For all the incessant warnings about send-money-now, get-goods-later scams on Craigslist and other websites, online con artists just won’t quit.
So I learned as I shopped Craigslist on June 7 for a place to rent. One listing caught my eye, that of a fully furnished four-bedroom, two-story house in Belknap for $1,500 a month. The interior photos looked great. “WiFi and AT&T cable throughout the house. Sleeps 8-10 people comfortably,” the ad said.
I responded by e-mail and heard back from a “Pastor Patrick Bouldin,” who said he was beginning five years of missionary service in Nigeria and needed a renter. From his Hotmail account, he wanted to know more about me — and $2,500 up front.
One e-mail later, Bouldin told me I was pre-approved.
“You,” he wrote, “are the kind of tenant I’ve been looking and I want you to paste in his words as a good person responsible and trustworthy I can trust with all my heart, I promise to rent to you because no research award income and I know you’ll love the interior of the House when you move in.”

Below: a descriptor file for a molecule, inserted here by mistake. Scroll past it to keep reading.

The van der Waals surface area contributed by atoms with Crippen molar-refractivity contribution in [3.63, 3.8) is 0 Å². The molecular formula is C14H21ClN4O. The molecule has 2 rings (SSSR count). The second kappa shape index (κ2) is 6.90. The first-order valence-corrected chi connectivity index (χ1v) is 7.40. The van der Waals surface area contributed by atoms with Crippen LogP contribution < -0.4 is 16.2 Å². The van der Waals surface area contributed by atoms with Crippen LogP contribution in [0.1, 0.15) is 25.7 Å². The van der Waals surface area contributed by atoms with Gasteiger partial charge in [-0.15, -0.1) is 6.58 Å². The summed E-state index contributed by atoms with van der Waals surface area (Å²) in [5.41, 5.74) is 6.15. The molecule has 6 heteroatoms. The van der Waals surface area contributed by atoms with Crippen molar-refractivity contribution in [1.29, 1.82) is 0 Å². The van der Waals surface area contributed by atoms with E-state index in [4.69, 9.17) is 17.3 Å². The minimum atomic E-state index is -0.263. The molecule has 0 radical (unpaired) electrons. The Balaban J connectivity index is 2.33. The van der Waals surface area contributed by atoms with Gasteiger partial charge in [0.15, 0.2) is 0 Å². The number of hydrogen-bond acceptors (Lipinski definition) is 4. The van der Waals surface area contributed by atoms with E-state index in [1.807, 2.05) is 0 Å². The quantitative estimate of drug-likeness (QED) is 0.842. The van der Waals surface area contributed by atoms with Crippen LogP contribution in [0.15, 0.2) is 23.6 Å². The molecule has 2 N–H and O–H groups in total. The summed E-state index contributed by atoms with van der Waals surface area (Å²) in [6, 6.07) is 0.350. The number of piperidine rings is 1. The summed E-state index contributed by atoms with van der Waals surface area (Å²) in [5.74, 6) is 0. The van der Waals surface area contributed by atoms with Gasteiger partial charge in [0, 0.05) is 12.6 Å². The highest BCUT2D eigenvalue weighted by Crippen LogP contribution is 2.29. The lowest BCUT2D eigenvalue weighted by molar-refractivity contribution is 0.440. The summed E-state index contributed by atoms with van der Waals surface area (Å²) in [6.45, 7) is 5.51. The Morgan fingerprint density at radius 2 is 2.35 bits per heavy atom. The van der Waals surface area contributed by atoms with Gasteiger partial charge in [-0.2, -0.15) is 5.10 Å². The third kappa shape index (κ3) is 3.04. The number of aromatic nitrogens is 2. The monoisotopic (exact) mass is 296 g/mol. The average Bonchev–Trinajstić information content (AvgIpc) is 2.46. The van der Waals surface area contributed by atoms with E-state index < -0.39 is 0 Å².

Having investigated scams for most of my career as a reporter, I didn’t take the pastor at his word. I ran a name check. Pastor Bouldin was impersonating lawyer Bouldin, or rather federal public defender Patrick Bouldin, who works in Louisville and owns the house I wanted to rent.
In early May, the real Bouldin used Craigslist to rent out his house for the week of the PGA golf tournament in August — for $5,000. “WiFi and AT&T cable throughout the house. Sleeps 8-10 people comfortably,” he wrote.
Bouldin was stoic when he took my phone call. As an attorney for criminal defendants, he said he sees cases of stolen identity regularly. Most people, he said, would recognize the fake house rental ad as a scam. The $1,500 a month, he added, “wouldn’t cover my mortgage.”
Reanna Smith-Hamblin of the Better Business Bureau in Louisville said the scam is “not new.”
“We have heard about this type of scam, about people posting other people’s properties on Craigslist, pretending it’s theirs and asking for money to be wired,” she said. “It looks very real. Our note to people would be not to wire money for something like this.”
A colleague at Louisville Public Media told me she had run into the same kind of fake Craigslist ad a few months earlier, also involving a house in Highlands. It goes to show that scammers who solicit money through junk faxes and through phony contest winnings emails are technologically nimble. And clever.
This story was reported by Louisville Public Media’s Kentucky Center for Investigative Reporting.